|Publication number||US5409863 A|
|Application number||US 08/019,739|
|Publication date||Apr 25, 1995|
|Filing date||Feb 19, 1993|
|Priority date||Feb 19, 1993|
|Publication number||019739, 08019739, US 5409863 A, US 5409863A, US-A-5409863, US5409863 A, US5409863A|
|Inventors||Keith G. Newman|
|Original Assignee||Lsi Logic Corporation|
|Export Citation||BiBTeX, EndNote, RefMan|
|Patent Citations (7), Referenced by (50), Classifications (35), Legal Events (4)|
|External Links: USPTO, USPTO Assignment, Espacenet|
1. Field of the Invention
This invention relates generally to fabricating integrated circuit packages, and in particular, to an apparatus and method that controls unwanted spreading of adhesive used to attach semiconductor integrated circuit dies to an integrated circuit package assembly.
2. Description of the Related Technology
The semiconductor integrated circuit has revolutionized the field of electronics by becoming a basic building block in electronic products. The integrated circuit has made it possible to create many new electronic products and related services in the consumer, industrial and military markets. As more and more electronic products were introduced, a great demand for the integrated circuits used to build these products was created.
This demand resulted in a new industry devoted to manufacturing semiconductor integrated circuits in quantity and at a price that was acceptable in the various electronic markets. In order to keep the price of integrated circuits as low as possible, assembly line, automation and large quantity manufacturing techniques were required.
Packaging techniques for integrated circuits have been developed to satisfy demands for miniaturization in the semiconductor industry. Improved methods for miniaturization of integrated circuits enabling the integration of millions of transistor circuit elements into single integrated silicon embodied circuits, or chips, have resulted in increased emphasis on methods to package these circuits in space efficient, yet reliable and mass producible packages.
Integrated circuits are created from a silicon wafer using various etching, doping and depositing steps that are well known in the art of fabricating integrated circuit devices. A silicon wafer is comprised of a number of integrated circuit dies that each represent a single integrated circuit chip. Ultimately, the die or chip may be packaged by transfer molding plastic encasement around the die with a variety of pin-out or mounting and interconnection schemes. For example, M-Dip (Dual-In-Line-Plastic) provides a relatively flat, molded package having dual parallel rows of leads extending from the bottom for through-hole connection, and mounting to an underlying printed circuit board. More compact integrated circuits allowing greater density on a printed circuit board are the SIP (Single-In-Line-Plastic), PLCC (Plastic Leaded Chip Carrier), and SOJ (Small Outline J-leaded) molded case packages.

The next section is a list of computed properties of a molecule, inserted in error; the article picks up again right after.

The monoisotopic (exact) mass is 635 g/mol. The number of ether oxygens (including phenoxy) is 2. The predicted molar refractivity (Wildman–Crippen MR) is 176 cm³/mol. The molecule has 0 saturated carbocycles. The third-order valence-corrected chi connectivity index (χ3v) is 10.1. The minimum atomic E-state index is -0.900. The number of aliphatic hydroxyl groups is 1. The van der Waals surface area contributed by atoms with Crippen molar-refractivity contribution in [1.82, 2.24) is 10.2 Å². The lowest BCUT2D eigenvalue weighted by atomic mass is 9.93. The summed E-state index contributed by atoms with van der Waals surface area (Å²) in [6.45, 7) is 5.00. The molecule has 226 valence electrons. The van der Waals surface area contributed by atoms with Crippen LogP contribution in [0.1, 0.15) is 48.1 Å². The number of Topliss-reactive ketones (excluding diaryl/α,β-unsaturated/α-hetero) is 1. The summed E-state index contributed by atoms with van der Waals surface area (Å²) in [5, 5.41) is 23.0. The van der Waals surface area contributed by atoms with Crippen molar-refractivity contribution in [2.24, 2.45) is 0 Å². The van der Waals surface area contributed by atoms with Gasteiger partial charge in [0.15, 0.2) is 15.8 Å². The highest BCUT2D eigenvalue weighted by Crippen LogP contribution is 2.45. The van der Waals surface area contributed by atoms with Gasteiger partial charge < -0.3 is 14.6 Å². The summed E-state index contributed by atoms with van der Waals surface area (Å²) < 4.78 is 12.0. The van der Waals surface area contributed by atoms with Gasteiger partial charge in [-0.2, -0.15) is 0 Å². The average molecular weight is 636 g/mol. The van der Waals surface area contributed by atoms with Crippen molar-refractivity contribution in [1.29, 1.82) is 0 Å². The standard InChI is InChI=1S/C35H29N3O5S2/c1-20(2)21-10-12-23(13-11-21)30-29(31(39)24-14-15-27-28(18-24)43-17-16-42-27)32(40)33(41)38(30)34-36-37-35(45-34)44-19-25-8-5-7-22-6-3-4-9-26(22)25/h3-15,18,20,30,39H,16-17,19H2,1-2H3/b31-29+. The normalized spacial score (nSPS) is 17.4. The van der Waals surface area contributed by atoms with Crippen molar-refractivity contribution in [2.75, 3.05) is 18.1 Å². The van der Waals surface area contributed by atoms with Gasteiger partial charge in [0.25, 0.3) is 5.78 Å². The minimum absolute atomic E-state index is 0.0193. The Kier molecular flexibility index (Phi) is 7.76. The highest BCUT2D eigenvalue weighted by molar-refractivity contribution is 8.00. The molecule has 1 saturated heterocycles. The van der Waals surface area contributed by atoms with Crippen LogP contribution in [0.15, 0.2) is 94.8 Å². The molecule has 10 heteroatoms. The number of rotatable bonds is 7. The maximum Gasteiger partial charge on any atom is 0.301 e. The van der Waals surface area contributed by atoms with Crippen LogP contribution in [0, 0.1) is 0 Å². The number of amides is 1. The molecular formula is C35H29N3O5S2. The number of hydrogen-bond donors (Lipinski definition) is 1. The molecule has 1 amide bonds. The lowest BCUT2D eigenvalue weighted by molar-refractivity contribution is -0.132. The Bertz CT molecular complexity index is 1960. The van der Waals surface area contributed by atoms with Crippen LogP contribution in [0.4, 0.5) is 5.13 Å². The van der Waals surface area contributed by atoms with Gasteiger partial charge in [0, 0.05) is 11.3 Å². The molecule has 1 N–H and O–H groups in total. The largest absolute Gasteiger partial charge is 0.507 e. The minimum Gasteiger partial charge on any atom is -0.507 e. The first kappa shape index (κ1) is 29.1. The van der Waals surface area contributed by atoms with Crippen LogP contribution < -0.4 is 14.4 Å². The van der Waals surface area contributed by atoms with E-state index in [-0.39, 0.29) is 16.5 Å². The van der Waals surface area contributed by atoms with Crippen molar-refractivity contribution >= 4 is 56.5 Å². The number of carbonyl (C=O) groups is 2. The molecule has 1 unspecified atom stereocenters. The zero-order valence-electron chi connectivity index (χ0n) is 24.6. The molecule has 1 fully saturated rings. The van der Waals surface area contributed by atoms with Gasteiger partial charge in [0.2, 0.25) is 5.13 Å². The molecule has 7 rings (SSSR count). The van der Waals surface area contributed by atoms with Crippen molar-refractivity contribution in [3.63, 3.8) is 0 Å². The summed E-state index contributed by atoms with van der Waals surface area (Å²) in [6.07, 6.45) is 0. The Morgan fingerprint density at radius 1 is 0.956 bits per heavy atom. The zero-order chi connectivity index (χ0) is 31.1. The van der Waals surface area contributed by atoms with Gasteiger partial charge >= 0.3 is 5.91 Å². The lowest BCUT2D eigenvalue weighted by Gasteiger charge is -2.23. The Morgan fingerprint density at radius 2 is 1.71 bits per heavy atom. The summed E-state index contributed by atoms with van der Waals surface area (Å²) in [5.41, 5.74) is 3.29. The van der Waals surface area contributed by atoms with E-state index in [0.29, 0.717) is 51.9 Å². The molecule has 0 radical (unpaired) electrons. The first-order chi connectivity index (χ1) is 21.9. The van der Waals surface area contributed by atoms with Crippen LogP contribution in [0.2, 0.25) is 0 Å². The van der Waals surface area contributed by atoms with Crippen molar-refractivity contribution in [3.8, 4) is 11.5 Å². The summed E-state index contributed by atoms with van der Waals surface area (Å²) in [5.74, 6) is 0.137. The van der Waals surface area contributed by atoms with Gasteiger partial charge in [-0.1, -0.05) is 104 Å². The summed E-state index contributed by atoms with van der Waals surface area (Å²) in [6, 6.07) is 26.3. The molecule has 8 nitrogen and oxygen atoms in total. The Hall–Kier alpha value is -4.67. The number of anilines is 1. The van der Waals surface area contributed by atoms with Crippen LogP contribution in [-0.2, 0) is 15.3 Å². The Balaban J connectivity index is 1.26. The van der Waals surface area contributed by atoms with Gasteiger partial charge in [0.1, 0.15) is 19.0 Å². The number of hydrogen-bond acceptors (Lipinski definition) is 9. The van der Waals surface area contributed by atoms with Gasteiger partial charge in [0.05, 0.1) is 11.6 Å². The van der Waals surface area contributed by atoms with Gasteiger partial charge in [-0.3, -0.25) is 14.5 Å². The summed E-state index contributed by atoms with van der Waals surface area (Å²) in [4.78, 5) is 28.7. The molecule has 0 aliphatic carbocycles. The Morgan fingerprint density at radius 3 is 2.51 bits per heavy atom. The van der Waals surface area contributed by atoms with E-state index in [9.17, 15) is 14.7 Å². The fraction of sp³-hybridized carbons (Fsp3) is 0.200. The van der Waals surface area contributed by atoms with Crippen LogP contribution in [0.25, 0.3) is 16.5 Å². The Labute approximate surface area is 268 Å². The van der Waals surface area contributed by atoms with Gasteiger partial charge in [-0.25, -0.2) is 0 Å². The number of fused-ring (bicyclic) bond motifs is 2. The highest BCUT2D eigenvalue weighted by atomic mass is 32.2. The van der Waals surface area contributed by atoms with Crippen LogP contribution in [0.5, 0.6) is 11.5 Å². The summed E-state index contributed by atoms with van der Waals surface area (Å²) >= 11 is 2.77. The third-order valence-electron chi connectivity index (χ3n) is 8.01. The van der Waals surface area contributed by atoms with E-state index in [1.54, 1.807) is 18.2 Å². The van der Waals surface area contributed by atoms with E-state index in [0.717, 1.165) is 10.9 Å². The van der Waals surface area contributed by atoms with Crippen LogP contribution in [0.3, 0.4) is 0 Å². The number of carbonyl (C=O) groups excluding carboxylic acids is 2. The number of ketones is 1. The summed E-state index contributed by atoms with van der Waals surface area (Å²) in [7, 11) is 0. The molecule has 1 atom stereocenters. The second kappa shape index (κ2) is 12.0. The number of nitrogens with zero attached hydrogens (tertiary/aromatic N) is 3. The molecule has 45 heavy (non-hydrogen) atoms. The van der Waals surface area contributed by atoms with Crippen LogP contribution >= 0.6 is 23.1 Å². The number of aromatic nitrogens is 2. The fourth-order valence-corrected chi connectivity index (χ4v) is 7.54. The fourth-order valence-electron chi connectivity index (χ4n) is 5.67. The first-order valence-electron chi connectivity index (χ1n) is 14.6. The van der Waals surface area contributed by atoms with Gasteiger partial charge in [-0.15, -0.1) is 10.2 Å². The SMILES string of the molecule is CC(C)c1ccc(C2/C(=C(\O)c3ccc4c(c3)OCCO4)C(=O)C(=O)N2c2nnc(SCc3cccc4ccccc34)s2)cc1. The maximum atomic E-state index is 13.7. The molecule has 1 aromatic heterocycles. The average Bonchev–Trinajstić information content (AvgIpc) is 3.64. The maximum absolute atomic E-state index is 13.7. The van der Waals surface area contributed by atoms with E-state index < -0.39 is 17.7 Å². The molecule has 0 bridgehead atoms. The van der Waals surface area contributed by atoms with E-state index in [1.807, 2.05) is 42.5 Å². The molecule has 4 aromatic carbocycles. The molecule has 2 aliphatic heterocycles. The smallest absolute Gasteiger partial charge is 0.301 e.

Integrated circuits are comprised of many interconnected transistors and associated passive circuit elements that perform a function or functions. These functions may be random access memory, central processing, communications, etc. Different types of integrated circuits are used to create an electronic system such as a personal computer. Combining integrated circuits requires electrically connecting each integrated circuit together to form the electronic system. Once the integrated circuits are connected together in a system, other devices such as keyboards, video monitors and printers may be connected to and utilized with the system.
In order to accomplish this interconnection, conductive paths must be made available to connect the internal circuitry of the integrated circuit die to external system electrical circuits. The integrated circuit die uses metallized bumps or "bond pads" which are connected to the internal circuits of the die.
The integrated circuit package has conductors called "bond fingers" that are connected to the bond pads of the integrated circuit die by wire bonding, tape automated bonding ("TAB"), wedge bonding, ball bonding or other methods well known in the art. The bond fingers are connected to the integrated circuit package pins that are used to connect to printed circuit boards.
Before the integrated circuit die bond pads are connected to the integrated circuit package, the die must be mechanically attached to the package assembly. Epoxy adhesive containing silver filler particles may be used for attachment of the die to the package assembly. Epoxy adhesive, however, spreads or "bleeds" away from the adhesion area. Both the silver filled epoxy and the epoxy resin base spread or bleed away from the die and package mounting area. Any filled epoxy or epoxy resin that flows onto a bond finger contaminates this bond finger and may result in a defective wire bond thereto.
To control the epoxy from spreading or bleeding onto the bond fingers, the die and adhesive may be recessed into a cavity. The bond fingers adjacent to the die are placed above the surface of the die attachment cavity and this cavity substantially prevents epoxy from spreading or bleeding onto bond fingers above. Integrated circuit package assemblies requiring a large number of pins such as, for example, those using very large scale integrated (VLSI) circuit dies, do not always have the option of an attachment cavity. These VLSI package assemblies have the bond fingers at the same level as the die attachment surface.
What is needed in fabricating VLSI semiconductor integrated circuit dies with corresponding high density packages is a way to prevent adhesive spreading of the die attachment epoxy onto the adjacent bond fingers when both are on the same surface plane.
In contrast to prior methods of preventing chip attachment epoxy from bleeding onto adjacent bond fingers of an integrated circuit package assembly, the present invention provides a method and apparatus for substantially reducing attachment epoxy spreading or bleed out onto the adjacent bond fingers. The embodiment of the present invention utilizes a barrier such as, for example, a solder mask ring outside of and encircling the perimeter of the die attachment area of the package assembly. The barrier is located between the die attachment area and the adjacent bond fingers of the package.
Using a solder mask ring as a barrier allows easy and economical fabrication during manufacture of the integrated circuit package. In some cases, the solder mask ring barrier requires no additional fabrication process steps to the package construction. A solder mask is normally used over the package conductor traces, thus, only art work patterns need be changed to include a solder mask ring barrier that will substantially reduce epoxy spreading or bleed out onto adjacent bond fingers.